A national survey conducted in late 2001 determined that 67% of respondents stated that newspapers had been a “useful source” for information on September 11 (Stempel and Hargrove 55). Additionally, the use of daily newspapers had increased from 55% to 61% among respondents following the events.
Yesterday, on 9/11/19, I purchased both The Boston Globe and The New York Times newspapers again to study how the 9/11 narrative was told this year. Since 2002, I have analyzed each anniversary edition of both, The Boston Globe and The New York Times to understand how media may shape our memory and viewpoint. The above video intends for you to explore newspaper representation of 9/11/01, aiming to be conscious of your reactions to the presented facts and connections to your individual memory.
You may have noticed that I have used several ways to refer to 11 September 2001 already. This is intentional. The media has used various words and phrases to refer to that day in history. Some of them became a standard reference while others faded away. The above video may make you realize why you use some terms more than others.
I live in Boston, where the two planes that were flown into the World Trade Center originated. I have my own personal memories of that day—where I was and what I was doing. Over the years, I have made additional memories related to that day by speaking with people who lost loved ones. However, all these personal memories have been framed within the larger social frame. Jeffrey Orlick summarized Maurice Halbwachs—the late French philosopher and sociologist—explaining that while
memory is carried largely by individuals (…), even the most primally individual memories are socially framed and that, thus, at the limit, the very distinction between individual and social memory is problematic and that memory is no mere byproduct of group existence but is its very lifeblood. (6)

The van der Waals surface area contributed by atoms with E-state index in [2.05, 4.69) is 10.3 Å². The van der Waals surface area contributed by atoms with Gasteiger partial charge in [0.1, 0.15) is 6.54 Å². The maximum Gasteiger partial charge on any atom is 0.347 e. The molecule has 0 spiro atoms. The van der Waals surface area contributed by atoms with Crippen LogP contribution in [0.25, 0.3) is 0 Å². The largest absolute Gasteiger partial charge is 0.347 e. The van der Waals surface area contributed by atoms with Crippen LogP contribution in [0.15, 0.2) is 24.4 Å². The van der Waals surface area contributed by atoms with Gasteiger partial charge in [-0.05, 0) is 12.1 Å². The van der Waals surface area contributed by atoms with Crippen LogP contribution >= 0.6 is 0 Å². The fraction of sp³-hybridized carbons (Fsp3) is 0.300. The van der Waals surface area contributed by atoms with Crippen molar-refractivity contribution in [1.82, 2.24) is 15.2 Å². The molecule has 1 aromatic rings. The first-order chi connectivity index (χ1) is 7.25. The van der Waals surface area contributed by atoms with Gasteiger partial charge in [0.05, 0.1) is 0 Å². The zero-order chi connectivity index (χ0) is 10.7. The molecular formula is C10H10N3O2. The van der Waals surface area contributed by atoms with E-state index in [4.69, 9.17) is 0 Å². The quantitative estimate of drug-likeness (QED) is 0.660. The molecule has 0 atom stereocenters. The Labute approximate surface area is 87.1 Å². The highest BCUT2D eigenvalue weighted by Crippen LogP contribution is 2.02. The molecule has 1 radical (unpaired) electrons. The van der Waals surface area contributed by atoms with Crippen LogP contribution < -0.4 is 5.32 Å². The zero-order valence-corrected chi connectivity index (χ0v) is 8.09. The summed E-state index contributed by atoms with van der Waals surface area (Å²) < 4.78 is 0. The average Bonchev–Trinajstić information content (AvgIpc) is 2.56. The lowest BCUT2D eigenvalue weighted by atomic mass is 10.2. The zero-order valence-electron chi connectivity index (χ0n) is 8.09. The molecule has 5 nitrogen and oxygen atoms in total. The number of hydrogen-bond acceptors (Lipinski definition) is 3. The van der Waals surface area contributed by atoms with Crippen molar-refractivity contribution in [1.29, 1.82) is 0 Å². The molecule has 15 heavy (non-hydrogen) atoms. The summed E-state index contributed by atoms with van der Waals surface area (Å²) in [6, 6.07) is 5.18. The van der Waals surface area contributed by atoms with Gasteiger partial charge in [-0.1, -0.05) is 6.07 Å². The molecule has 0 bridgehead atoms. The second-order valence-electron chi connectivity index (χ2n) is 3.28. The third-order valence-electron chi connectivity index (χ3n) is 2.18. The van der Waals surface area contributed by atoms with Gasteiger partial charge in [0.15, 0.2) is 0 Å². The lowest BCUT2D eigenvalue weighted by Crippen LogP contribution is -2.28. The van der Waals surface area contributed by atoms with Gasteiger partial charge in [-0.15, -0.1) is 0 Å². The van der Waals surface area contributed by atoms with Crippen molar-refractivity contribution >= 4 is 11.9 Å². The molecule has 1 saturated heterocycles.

The memory of 9/11/01 is part of the United States of America’s lifeblood, and newspapers (as just one example of media) have framed, told, and continue to showcase part of this country’s narrative in regards to this moment in its history. Ask yourself, how similar is your recollection of happenings and story angles to that presented in the newspapers?
Monahan, Brian A. The Shock of the News—Media Coverage and the Making of 9/11. New York: New York University Press, 2010.
Orlick J (2007) The Politics of Regret – On Collective Memory and Historical Responsibility. New York: Routledge.
September 11, 2001 - A Collection of Newspaper Front Pages Selected by the Poynter Institute. Kansas City: Andrews McMell Publishing, 2001.
Stempel III, Guido H. and Thomas Hargrove. “Newspapers Played Major Role in Terrorism Coverage.” Newspaper Research Journal. Vol. 25, Nr. 1, Winter 2003.
The Boston Globe. 12 September 2001 1st ed.: A1. Print.
---. 11 September 2002 1st ed.: A1. Print.
---. 11 September 2003 1st ed.: A1. Print.
---. 11 September 2006 1st ed.: A1. Print.
---. 11 September 2008 1st ed.: A1. Print.
---. 11 September 2009 1st ed.: A1. Print.
---. 11 September 2011 1st ed.: A1. Print.
---. 11 September 2012 1st ed.: A1. Print.
---. 11 September 2018 1st ed.: A1. Print.
The New York Times. 12 September 2001 late ed.: A1. Print.
---. 11 September 2002 late ed.: A1. Print.
---. 11 September 2003 late ed.: A1. Print.
---. 11 September 2004 late ed.: A1. Print.
---. 11 September 2005 late ed.: A1. Print.
---. 11 September 2006 New England ed.: A1. Print.
---. 11 September 2008 New England ed.: A1. Print.
---. 11 September 2009 New England ed.: A1. Print.
---. 11 September 2010 late ed.: A1. Print.
---. 11 September 2011 New England ed.: A1. Print.
---. 11 September 2012 New England ed.: A1-A3, A17. Print.
---. 11 September 2018 New England ed.: A1. Print.
Zwicker, Barry. Towers of Deception – The Media Cover-up of 9/11. Canada: New Society Publishers, 2006.